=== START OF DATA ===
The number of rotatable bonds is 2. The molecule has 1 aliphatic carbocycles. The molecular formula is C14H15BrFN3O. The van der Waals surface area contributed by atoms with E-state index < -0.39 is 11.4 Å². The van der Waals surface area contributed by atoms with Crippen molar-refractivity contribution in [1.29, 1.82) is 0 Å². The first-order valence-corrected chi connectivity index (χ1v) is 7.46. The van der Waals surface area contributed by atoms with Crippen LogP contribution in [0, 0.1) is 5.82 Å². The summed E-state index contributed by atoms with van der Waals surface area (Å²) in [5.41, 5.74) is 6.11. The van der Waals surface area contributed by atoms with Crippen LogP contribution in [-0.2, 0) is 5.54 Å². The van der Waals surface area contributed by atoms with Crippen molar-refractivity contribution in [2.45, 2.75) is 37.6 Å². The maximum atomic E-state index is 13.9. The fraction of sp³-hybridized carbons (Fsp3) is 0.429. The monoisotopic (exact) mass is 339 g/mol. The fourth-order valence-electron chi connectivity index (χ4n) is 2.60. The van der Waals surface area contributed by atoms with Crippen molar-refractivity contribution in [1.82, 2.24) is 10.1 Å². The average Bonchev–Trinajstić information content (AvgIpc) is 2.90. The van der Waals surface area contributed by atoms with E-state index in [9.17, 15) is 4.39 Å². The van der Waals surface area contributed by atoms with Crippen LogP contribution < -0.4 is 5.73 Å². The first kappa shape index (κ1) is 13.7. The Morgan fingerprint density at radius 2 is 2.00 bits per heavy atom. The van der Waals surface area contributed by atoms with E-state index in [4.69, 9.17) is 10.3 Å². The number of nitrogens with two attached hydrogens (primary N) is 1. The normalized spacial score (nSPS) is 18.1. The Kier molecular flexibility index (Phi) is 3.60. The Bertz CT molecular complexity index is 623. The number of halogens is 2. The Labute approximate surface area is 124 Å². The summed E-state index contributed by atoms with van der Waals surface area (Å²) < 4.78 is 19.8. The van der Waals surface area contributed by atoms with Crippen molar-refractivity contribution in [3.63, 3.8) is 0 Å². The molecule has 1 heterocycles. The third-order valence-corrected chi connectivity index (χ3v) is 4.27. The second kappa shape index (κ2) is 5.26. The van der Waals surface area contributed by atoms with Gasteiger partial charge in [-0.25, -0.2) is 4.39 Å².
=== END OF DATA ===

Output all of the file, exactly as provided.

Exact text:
The number of rotatable bonds is 2. The molecule has 1 aliphatic carbocycles. The molecular formula is C14H15BrFN3O. The van der Waals surface area contributed by atoms with E-state index < -0.39 is 11.4 Å². The van der Waals surface area contributed by atoms with Crippen molar-refractivity contribution in [1.29, 1.82) is 0 Å². The first-order valence-corrected chi connectivity index (χ1v) is 7.46. The van der Waals surface area contributed by atoms with Crippen LogP contribution in [0, 0.1) is 5.82 Å². The summed E-state index contributed by atoms with van der Waals surface area (Å²) in [5.41, 5.74) is 6.11. The van der Waals surface area contributed by atoms with Crippen LogP contribution in [-0.2, 0) is 5.54 Å². The van der Waals surface area contributed by atoms with Crippen molar-refractivity contribution in [2.45, 2.75) is 37.6 Å². The maximum atomic E-state index is 13.9. The fraction of sp³-hybridized carbons (Fsp3) is 0.429. The monoisotopic (exact) mass is 339 g/mol. The fourth-order valence-electron chi connectivity index (χ4n) is 2.60. The van der Waals surface area contributed by atoms with Crippen molar-refractivity contribution in [1.82, 2.24) is 10.1 Å². The average Bonchev–Trinajstić information content (AvgIpc) is 2.90. The van der Waals surface area contributed by atoms with E-state index in [9.17, 15) is 4.39 Å². The van der Waals surface area contributed by atoms with Crippen LogP contribution < -0.4 is 5.73 Å². The first kappa shape index (κ1) is 13.7. The Morgan fingerprint density at radius 2 is 2.00 bits per heavy atom. The van der Waals surface area contributed by atoms with E-state index in [4.69, 9.17) is 10.3 Å². The number of nitrogens with two attached hydrogens (primary N) is 1. The normalized spacial score (nSPS) is 18.1. The Kier molecular flexibility index (Phi) is 3.60. The Bertz CT molecular complexity index is 623. The number of halogens is 2. The Labute approximate surface area is 124 Å². The summed E-state index contributed by atoms with van der Waals surface area (Å²) < 4.78 is 19.8. The van der Waals surface area contributed by atoms with Crippen molar-refractivity contribution in [3.63, 3.8) is 0 Å². The molecule has 1 heterocycles. The third-order valence-corrected chi connectivity index (χ3v) is 4.27. The second kappa shape index (κ2) is 5.26. The van der Waals surface area contributed by atoms with Gasteiger partial charge in [-0.25, -0.2) is 4.39 Å².